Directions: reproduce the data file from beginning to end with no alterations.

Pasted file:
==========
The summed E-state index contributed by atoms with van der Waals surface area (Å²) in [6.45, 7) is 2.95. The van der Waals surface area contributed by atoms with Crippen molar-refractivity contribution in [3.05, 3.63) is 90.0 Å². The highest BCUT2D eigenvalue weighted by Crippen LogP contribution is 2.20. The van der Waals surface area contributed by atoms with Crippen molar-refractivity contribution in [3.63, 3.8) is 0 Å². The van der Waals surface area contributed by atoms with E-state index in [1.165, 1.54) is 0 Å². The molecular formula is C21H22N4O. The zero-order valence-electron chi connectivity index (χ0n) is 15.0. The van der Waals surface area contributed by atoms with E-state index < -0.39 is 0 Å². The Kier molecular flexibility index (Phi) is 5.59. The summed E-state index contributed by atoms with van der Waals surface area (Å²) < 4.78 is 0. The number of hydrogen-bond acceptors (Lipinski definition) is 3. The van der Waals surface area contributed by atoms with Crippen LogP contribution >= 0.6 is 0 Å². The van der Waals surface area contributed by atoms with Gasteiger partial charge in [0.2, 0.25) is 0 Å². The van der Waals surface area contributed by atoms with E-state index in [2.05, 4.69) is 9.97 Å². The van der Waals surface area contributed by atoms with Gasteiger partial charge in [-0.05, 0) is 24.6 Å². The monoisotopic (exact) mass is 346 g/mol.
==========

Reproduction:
The summed E-state index contributed by atoms with van der Waals surface area (Å²) in [6.45, 7) is 2.95. The van der Waals surface area contributed by atoms with Crippen molar-refractivity contribution in [3.05, 3.63) is 90.0 Å². The highest BCUT2D eigenvalue weighted by Crippen LogP contribution is 2.20. The van der Waals surface area contributed by atoms with Crippen molar-refractivity contribution in [3.63, 3.8) is 0 Å². The van der Waals surface area contributed by atoms with E-state index in [1.165, 1.54) is 0 Å². The molecular formula is C21H22N4O. The zero-order valence-electron chi connectivity index (χ0n) is 15.0. The van der Waals surface area contributed by atoms with E-state index < -0.39 is 0 Å². The Kier molecular flexibility index (Phi) is 5.59. The summed E-state index contributed by atoms with van der Waals surface area (Å²) < 4.78 is 0. The number of hydrogen-bond acceptors (Lipinski definition) is 3. The van der Waals surface area contributed by atoms with Crippen LogP contribution >= 0.6 is 0 Å². The van der Waals surface area contributed by atoms with Gasteiger partial charge in [0.2, 0.25) is 0 Å². The van der Waals surface area contributed by atoms with E-state index in [2.05, 4.69) is 9.97 Å². The van der Waals surface area contributed by atoms with Gasteiger partial charge in [-0.05, 0) is 24.6 Å². The monoisotopic (exact) mass is 346 g/mol.